Paul Graham Examines Universal Values through Double Rainbows, Pawn Shops, and Peaceful Sleep

Artsy Editorial
Sep 4, 2014 4:37PM

British photographer Paul Graham has a rigorous eye for quotidian detail. While furthering the traditions of photographers who have mastered the practice of capturing scenes from everyday life—including Walker Evans, William Eggleston, and Bernd and Hilla Becher—he works in a style uniquely his own. Graham’s practice—once described as “rejecting the search for the ‘great’ picture, with its tendency to compress life into neat rectangles” by curator and museum director Sean Rainbird—is in the spotlight this fall as Pace Gallery and Pace/MacGill Gallery join forces to feature Graham’s latest body of work in “Does Yellow Run Forever?” This vibrant exhibition of nearly 20 large-scale color photographs is accompanied and enriched by the release of a major monograph on the artist.

Graham established his reputation through documentary-like color photographs of exurban cityscapes in contemporary Britain. Early series in Britain, including “A1—The Great North Road” (1981-82), now in the collection of The Museum of Modern Art, “Beyond Caring (1984-85),” and “Troubled Land,” (1984-86), exemplified his interest in social themes and in traces of history within the everyday. These concerns informed Graham’s later projects in Northern Ireland (where he worked three decades, through The Troubles), Europe (after the fall of the Berlin Wall), Japan, and the United States.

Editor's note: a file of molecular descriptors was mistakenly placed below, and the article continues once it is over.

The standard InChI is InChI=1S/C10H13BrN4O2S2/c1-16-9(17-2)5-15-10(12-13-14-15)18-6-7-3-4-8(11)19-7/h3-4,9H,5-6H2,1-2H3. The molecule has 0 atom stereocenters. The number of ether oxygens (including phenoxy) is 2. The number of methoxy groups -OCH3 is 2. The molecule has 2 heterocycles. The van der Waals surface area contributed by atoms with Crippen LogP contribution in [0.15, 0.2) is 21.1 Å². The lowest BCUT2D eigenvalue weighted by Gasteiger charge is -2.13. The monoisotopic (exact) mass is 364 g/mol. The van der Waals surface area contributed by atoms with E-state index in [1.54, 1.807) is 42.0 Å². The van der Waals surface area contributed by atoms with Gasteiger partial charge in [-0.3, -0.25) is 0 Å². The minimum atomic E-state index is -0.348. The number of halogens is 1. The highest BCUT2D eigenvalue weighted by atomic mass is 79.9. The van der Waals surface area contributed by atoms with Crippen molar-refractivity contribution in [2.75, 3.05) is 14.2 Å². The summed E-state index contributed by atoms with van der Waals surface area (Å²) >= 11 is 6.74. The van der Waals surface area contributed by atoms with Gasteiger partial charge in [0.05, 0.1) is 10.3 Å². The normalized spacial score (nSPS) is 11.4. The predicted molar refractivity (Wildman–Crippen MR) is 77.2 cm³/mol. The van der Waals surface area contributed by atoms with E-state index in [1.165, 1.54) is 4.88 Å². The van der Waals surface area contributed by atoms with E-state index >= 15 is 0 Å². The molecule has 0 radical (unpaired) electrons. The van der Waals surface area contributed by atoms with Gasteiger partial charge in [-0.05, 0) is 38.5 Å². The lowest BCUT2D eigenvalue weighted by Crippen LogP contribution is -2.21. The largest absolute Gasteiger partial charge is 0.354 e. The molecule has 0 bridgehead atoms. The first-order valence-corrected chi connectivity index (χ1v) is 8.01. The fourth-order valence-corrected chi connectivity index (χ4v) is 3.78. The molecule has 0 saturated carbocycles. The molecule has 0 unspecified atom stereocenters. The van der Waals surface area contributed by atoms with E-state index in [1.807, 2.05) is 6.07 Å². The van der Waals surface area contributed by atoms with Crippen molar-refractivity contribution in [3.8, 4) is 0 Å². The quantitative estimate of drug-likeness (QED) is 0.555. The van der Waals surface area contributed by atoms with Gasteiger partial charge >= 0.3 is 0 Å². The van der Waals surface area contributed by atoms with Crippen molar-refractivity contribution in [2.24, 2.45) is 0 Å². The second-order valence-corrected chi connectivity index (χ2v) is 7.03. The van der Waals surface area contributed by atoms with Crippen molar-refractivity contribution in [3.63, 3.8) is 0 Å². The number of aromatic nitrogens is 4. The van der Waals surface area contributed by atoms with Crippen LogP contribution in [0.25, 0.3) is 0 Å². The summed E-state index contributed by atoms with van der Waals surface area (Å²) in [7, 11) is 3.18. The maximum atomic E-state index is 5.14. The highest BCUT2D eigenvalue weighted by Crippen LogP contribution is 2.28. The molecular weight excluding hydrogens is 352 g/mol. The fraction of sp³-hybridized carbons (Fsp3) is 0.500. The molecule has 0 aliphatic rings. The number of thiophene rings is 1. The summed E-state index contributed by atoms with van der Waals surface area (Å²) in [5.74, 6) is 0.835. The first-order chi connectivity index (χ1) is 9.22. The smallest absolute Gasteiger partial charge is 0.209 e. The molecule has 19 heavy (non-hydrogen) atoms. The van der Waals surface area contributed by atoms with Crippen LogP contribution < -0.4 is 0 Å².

In his new work—juxtaposing images of double rainbows in Ireland, New York streets dotted with pawn shops, and his partner, Senami, while curled up in bed—Graham brings his nuanced approach from the scale of the social into more intimate dimensions. Examining materialism, romance, and spirituality, this photographic discourse is a study on contemporary society's universal values and the unending human tendency to pursue a sense of fulfillment. Captured in locations around the world, printed at different scales, and now hung at varying heights throughout the gallery—a methodical installation reflecting a hierarchy of values— “Does Yellow Run Forever?” strings together quiet scenes of hope, peaceful respite, and the threat of disappointment, to ultimately imbue the fleeting with due gravity.

“Does Yellow Run Forever” is on view at 510 West 25th Street, New York, Sept. 4th–Oct. 4, 2014.

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Jenna Gribbon, Luncheon on the grass, a recurring dream, 2020. Jenna Gribbon, April studio, parting glance, 2021. Jenna Gribbon, Silver Tongue, 2019